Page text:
At that time I had already founded my group called Zzap (named after the magazine), and I started going to the Venlo meetings. I read about the Venlo meetings in several cracktro’s, and that’s where I found out what the scene was really about. At Venlo, I released our one and only decent Zzap demo called Extasy. Our other two demos are really not worth mentioning because they were crap. At Venlo, I also met a few people from Silence who asked me to join. I wasn’t sure I wanted to do that at that moment. I felt like I was abandoning my mates in Zzap, but eventually we kind of merged with NDC. At the Silicon LTD party in the summer of 1991, I finally joined Silence. I think Proxyon died that day as well because Chris (Scarface) joined Silence as well. The diskmag Egypt moved from Proxyon to Silence too. Silence didn’t last that long, and I joined Eternal. I didn’t like it in Eternal because the leader and I weren’t getting along that well. A few others were having the same problems. Then a guy named Pacific, who I met in Malsen (near Nijmegen), asked me to join a coop; Arcon & Legacy. Things went really weird from there, aparently there wasn’t a coop, and for a while I thought I was a member of Legacy. I even made some frigging cracktro’s! I still don’t know whether I was or not. Together with some others we joined Varsity. I think Pacific joined Varsity as well, but left again later on to join Triad. I think he came with me to Sunrise for a while. I don’t know exactly the reason anymore why I left Varsity to join Sunrise, but it must have been after Charlie’s death. Things were going a bit downhill and a few friends in Sunrise asked me to join, so I did. I stayed in Sunrise until I left the scene at the end of 1994.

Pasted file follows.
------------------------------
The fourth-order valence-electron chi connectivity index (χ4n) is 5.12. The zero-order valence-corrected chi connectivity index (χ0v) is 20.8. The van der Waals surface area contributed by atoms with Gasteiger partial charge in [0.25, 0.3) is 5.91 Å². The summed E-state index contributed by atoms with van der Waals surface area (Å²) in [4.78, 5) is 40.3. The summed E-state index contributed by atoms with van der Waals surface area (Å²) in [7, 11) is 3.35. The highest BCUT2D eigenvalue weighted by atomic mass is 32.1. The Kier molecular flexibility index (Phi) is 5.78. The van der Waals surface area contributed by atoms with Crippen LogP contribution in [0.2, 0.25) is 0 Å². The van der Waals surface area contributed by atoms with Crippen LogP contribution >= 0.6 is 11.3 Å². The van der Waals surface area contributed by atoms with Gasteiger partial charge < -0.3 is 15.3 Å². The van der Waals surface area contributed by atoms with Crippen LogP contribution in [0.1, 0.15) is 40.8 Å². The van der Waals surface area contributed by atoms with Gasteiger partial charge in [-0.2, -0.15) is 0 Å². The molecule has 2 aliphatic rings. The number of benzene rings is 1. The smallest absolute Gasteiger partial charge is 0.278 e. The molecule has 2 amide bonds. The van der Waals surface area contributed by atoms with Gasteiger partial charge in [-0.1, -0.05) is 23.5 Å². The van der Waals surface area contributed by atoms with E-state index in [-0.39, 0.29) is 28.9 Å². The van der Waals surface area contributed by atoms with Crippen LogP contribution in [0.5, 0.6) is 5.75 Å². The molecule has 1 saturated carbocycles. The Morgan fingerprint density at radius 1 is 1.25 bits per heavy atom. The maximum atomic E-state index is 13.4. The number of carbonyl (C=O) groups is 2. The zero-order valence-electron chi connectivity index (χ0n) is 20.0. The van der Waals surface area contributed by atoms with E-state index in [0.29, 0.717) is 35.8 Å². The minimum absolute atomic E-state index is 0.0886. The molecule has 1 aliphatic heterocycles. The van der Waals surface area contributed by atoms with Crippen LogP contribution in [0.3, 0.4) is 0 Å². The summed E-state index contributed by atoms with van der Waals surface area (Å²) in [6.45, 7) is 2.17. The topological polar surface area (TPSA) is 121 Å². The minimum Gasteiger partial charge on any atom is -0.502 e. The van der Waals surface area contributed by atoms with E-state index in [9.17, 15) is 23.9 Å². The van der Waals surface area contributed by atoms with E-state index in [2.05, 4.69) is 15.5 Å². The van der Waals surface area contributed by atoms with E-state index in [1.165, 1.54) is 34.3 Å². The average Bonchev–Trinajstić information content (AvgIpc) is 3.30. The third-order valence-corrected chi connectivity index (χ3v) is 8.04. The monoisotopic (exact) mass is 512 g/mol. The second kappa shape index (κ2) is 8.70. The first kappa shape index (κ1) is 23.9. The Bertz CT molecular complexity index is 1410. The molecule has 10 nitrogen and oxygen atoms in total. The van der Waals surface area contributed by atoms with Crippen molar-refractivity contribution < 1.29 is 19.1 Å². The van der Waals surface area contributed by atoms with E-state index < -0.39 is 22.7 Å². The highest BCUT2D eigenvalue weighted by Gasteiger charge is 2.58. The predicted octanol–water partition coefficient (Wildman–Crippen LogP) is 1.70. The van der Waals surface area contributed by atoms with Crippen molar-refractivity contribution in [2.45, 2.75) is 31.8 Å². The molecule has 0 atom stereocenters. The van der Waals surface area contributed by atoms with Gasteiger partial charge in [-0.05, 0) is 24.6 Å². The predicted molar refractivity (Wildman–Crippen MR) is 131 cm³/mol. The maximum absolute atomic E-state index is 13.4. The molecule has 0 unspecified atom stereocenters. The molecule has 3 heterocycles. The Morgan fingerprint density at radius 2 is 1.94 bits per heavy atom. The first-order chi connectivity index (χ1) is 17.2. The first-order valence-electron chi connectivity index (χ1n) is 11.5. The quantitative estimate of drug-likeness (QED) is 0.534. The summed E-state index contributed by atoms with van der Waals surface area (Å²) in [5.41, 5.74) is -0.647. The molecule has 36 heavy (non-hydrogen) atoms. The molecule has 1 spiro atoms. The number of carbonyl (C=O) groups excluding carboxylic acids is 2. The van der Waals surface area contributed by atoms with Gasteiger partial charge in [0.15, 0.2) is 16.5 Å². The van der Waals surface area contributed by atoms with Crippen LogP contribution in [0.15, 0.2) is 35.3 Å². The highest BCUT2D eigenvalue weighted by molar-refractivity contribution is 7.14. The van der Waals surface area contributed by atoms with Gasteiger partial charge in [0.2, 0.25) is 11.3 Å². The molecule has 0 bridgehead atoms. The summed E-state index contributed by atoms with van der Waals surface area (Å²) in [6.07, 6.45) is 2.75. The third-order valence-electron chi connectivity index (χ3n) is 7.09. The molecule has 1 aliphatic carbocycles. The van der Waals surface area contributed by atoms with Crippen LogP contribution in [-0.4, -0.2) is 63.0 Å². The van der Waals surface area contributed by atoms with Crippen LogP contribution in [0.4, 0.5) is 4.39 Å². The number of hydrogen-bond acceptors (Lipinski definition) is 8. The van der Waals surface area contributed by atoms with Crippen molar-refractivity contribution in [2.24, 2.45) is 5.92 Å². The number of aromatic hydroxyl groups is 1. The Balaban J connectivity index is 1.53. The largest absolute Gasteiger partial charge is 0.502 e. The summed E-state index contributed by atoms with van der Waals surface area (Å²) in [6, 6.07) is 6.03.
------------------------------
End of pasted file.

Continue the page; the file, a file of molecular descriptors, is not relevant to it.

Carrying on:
Describe a typical day for you in front of the computer.
I would get up around 7 am to get ready to go to school until about 4 pm. When I got home, I would look for my mail. As every scener, there were parcels from all around the globe with fresh content on the disks. A lot of days I quickly finished my homework, and then sat behind my C64 until or after midnight going through all the disks and doing some coding.
Did you personally invent any special techniques or tools to make things easier for you?
No, not really. Compared to some of the coders during my time I considered myself a mediocre coder. There were some really clever people out there, and I have had the pleasure of meeting several of them. I’ve learned a lot from them, and I knew I couldn’t compete. I focused on coding cracktro’s and cracking games for the groups I was in instead. I also did freelance cracktro coding for other groups.